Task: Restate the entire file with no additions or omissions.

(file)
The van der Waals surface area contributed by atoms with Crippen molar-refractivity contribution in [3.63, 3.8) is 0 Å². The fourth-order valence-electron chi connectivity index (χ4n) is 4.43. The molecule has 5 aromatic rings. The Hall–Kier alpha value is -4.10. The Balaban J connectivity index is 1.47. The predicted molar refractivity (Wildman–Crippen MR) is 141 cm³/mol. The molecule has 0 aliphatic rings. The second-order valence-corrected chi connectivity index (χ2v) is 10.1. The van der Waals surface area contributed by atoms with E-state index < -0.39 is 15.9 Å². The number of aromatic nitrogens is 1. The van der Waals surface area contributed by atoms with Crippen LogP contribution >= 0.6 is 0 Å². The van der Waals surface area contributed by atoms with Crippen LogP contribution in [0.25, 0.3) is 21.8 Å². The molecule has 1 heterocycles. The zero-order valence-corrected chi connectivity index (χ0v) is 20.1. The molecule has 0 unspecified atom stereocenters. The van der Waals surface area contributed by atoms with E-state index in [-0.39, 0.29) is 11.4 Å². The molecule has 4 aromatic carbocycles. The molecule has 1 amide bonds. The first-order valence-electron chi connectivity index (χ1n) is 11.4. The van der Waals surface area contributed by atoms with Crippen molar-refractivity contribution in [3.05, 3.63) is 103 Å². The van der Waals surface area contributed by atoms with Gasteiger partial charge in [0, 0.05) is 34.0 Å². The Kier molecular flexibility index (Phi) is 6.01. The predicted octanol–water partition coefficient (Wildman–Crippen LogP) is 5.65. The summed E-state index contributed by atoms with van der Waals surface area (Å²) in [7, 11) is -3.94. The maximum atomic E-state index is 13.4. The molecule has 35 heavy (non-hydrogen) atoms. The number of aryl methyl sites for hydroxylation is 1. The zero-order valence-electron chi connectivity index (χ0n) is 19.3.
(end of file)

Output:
The van der Waals surface area contributed by atoms with Crippen molar-refractivity contribution in [3.63, 3.8) is 0 Å². The fourth-order valence-electron chi connectivity index (χ4n) is 4.43. The molecule has 5 aromatic rings. The Hall–Kier alpha value is -4.10. The Balaban J connectivity index is 1.47. The predicted molar refractivity (Wildman–Crippen MR) is 141 cm³/mol. The molecule has 0 aliphatic rings. The second-order valence-corrected chi connectivity index (χ2v) is 10.1. The van der Waals surface area contributed by atoms with E-state index < -0.39 is 15.9 Å². The number of aromatic nitrogens is 1. The van der Waals surface area contributed by atoms with Crippen LogP contribution >= 0.6 is 0 Å². The van der Waals surface area contributed by atoms with Crippen LogP contribution in [0.25, 0.3) is 21.8 Å². The molecule has 1 heterocycles. The zero-order valence-corrected chi connectivity index (χ0v) is 20.1. The molecule has 0 unspecified atom stereocenters. The van der Waals surface area contributed by atoms with E-state index in [-0.39, 0.29) is 11.4 Å². The molecule has 4 aromatic carbocycles. The molecule has 1 amide bonds. The first-order valence-electron chi connectivity index (χ1n) is 11.4. The van der Waals surface area contributed by atoms with Crippen molar-refractivity contribution in [3.05, 3.63) is 103 Å². The van der Waals surface area contributed by atoms with Gasteiger partial charge in [0, 0.05) is 34.0 Å². The Kier molecular flexibility index (Phi) is 6.01. The predicted octanol–water partition coefficient (Wildman–Crippen LogP) is 5.65. The summed E-state index contributed by atoms with van der Waals surface area (Å²) in [7, 11) is -3.94. The maximum atomic E-state index is 13.4. The molecule has 35 heavy (non-hydrogen) atoms. The number of aryl methyl sites for hydroxylation is 1. The zero-order valence-electron chi connectivity index (χ0n) is 19.3.